Cutting energy prices

Cutting energy prices

Why not now? If wholesale gas, oil and coal prices have already fallen, shouldn’t we be seeing lower domestic bills in January rather than having to wait until April when the winter will be over?

It looks like a good point but the fact is that one of the biggest reasons why tariffs haven’t fallen is because we have endorsed a system which prevents it.

Regulated energy companies are expected to set prices for longish periods - typically around a year. They can adjust them at shorter intervals but doing so is expensive because it involves everyone formally being notified of the change in advance. While the companies initially have to cover those communication costs, ultimately the consumer will be forced to pay them.

In any case it’s believed that consumers don’t want to see prices see sawing all the time. They want visibility on charges which requires the energy companies, which are exposed to fluctuations in wholesale market, to hedge. But the act of hedging or buying ahead commits the companies to paying prices which in a falling market may look high. They can only access the lower wholesale costs when their hedges expire. And that’s what’s happening now. Hedges are coming to an end.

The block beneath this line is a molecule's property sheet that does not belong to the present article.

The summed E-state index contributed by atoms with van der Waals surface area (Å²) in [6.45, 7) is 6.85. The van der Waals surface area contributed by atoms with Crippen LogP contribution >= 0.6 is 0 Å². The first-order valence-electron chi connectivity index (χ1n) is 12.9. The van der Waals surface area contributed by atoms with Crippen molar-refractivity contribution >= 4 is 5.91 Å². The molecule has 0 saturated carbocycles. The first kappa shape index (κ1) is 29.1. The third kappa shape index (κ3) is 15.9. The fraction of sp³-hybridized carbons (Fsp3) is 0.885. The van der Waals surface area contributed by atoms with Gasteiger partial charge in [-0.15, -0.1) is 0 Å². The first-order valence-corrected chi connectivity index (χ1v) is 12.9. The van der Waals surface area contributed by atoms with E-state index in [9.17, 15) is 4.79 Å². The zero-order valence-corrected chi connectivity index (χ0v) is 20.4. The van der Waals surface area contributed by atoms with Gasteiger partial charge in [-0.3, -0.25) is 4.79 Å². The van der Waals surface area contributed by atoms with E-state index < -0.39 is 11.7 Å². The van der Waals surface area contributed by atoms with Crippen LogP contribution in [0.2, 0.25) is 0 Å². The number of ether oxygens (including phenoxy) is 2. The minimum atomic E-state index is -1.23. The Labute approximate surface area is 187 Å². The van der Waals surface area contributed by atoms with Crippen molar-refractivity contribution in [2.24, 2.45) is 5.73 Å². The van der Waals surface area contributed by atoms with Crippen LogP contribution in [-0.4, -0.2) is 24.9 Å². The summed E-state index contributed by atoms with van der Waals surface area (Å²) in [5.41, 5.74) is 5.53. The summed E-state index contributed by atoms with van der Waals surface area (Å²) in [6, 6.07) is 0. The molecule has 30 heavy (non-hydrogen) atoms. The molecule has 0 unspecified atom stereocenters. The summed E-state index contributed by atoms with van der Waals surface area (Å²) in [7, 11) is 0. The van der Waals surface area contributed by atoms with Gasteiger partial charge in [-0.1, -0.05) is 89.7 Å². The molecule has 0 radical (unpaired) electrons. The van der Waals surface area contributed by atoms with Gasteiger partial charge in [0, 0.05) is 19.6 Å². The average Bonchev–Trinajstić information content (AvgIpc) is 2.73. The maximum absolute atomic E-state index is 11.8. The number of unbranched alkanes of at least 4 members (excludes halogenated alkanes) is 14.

But here’s an heretical thought. Why do we need to have what are effectively fixed prices? Your typical power bill comes to around £600 a year. About half of that relates to wholesale fuel costs. If those costs were to rise by twenty per cent which is a big jump, and the effect on bills to be immediate, you would face an increase in your monthly direct debit of about £5 or about £1 a week. Is that a price shock you couldn’t sustain.

Remember hedging doesn’t insulate you from rising costs. It just postpones the pain. If wholesale prices rise and a regulated energy company fails to recover its costs through existing charges, it just waits and retrieves the shortfall in the next tariff period. You can’t escape higher energy charges.

And here’s another thought. Annual bills for home heating oil will be far greater than yearly charges for power. If If households can cope with fluctuating costs for the former why not electricity users.

In my view hedging particularly in electricity brings you a benefit you don’t need at a cost you don’t want

Last updated on 11/05/2016

Key Information

Home heating costs compared

Switching from one form of central heating to another is a challenging decision. Should you stay or should you go. It’s worthwhile checking how different fuels compare in price though past results are no guarantee of future performance.

Compare Prices

Our calculator will assist you search for the tariff that suits your needs. Just answer the questions to find out how suppliers are ranked on cost. Then check what bonuses and penalties may apply. But before switching, you should read our terms and condit


Electric cars, solar panels, ground source heat pumps and wood burning stoves. The ways to cut your contribution to global warming are many and growing. What should you do and how much will it cost you? Click here for advice, tips and debate.

Contact Us

How to get in touch

  • Comment and reaction is welcomed by If you identify any errors, your messages are especially welcome. But if you simply disagree with the judgments expressed, please get in touch too by filling out the contact form as shown. We will attempt to get back to you within five working days with a response.

Send us a message